There’s a song in Frozen 2 that I think is one of the deepest, most profound Disney songs ever written. It’s called, “The Next Right Thing.” Friend, sometimes that’s all you can do. Sometimes that’s all you should do. When life and school feel out of control, focus on what you can control. Can you get your child on for their first Zoom session? Great! Not sure about the afternoon one? Then be unsure about the afternoon one. Can you get your child to school today? Great! Not sure about tomorrow? Then be unsure about tomorrow. Take a series of tiny steps. Do the next right thing, one thing at a time.

4. Invest in yourself.

I remember one morning when we were about to miss my daughter’s first Zoom session of the day because we couldn’t find her iPad. I became frantic and frenetic. By the time we found it, we were late and I was rushing to get her logged in. That’s when she looked up at me and said, “Daddy, you’re making me nervous.” Talk about a shot to the heart. Here’s the thing, while anxiety is genetic, it can also be learned. The more nervous and anxious you are, the more nervous and anxious your child will be. Parents, please take time for yourselves. Find a release that relaxes you and puts you in the right frame of mind. Maybe that’s an early morning walk or a massage once a month (yes, please!). I’ve learned that in order to address my deeper emotional issues, I first have to address the physical ones. Your mental well-being is important–invest in it.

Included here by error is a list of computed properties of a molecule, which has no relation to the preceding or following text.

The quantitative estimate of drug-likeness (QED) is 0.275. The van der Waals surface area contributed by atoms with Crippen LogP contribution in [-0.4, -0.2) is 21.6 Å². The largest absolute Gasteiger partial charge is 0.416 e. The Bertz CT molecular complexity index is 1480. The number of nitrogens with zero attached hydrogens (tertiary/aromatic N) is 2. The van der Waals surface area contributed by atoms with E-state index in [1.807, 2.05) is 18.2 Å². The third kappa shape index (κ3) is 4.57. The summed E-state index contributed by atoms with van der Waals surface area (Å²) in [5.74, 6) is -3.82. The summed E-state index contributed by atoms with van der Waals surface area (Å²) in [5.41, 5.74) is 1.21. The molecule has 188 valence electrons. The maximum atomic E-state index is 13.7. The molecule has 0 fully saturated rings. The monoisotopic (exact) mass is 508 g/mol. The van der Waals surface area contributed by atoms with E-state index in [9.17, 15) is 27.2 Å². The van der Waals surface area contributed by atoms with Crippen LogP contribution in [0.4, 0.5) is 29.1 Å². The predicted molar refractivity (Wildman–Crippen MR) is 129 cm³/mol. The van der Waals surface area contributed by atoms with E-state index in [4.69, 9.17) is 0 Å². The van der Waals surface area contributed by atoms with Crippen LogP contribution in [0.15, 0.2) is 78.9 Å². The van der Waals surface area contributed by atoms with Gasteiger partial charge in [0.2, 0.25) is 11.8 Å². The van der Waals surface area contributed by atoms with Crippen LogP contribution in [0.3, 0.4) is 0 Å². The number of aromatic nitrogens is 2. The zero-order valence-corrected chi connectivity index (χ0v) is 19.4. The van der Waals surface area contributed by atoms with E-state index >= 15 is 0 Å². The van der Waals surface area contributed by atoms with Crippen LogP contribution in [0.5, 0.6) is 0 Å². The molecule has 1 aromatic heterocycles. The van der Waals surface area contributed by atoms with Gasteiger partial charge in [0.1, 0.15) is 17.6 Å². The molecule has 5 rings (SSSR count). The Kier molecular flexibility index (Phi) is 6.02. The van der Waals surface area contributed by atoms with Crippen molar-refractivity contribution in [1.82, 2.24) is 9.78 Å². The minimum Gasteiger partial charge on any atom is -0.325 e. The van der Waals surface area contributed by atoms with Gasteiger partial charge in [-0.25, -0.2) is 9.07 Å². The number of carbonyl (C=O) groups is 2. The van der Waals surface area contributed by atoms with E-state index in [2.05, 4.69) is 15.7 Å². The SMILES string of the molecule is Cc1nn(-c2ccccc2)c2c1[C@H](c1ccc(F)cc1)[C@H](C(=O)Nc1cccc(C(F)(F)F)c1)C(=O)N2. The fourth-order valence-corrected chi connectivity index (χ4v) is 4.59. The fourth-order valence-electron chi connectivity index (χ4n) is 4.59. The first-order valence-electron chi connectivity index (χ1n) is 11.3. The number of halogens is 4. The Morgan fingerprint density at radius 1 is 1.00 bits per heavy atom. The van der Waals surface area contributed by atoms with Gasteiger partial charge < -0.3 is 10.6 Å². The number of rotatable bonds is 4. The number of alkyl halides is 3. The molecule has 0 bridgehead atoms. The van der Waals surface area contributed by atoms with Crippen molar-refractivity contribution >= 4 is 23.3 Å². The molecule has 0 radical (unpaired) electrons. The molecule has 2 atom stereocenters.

5. Find community.

Listen, gobs of research have shown that we aren’t meant to live life alone. I also don’t think we are meant to parent alone. What I mean is that we need others to help us when we feel weak. It’s OK to be weak, by the way. My wife and I have found a tight-knit community within our church group. Just the other week, we were struggling to find rest and sanity while we were sick (not with COVID). Within minutes of sending out an S.O.S. text to our group asking if anyone could pick up the kids, they were at our front door. I’m not going to pretend that type of response is possible or feasible for everyone, but certainly, you can invest in a community that can help you shoulder the load. Know that it’s OK to ask for help.

The theme of the last nearly two years has been a sense of yearning for some precedented times. You and me both. Until then, though, we’re going to have to learn some new skills. I’m here to tell you that you’re not alone in learning them.

Think of it this way: This is your “walking uphill in the snow both ways to school” moment. You can and will get through this. And boy, will you have a story to tell. Keep going.

Jonathon M. Seidl (Jon) is the author of “Finding Rest: A Survivor’s Guide to Navigating the Valleys of Anxiety, Faith, and Life” (Sept. 28). He lives in Dallas with his wife and two kids. You can visit him at and follow him on Twitter and Instagram at @jonseidl.


It looks a little different this year. But you’ll get through it.

An author dad explains how our anxiety may be hurting our kids–and how to prevent it.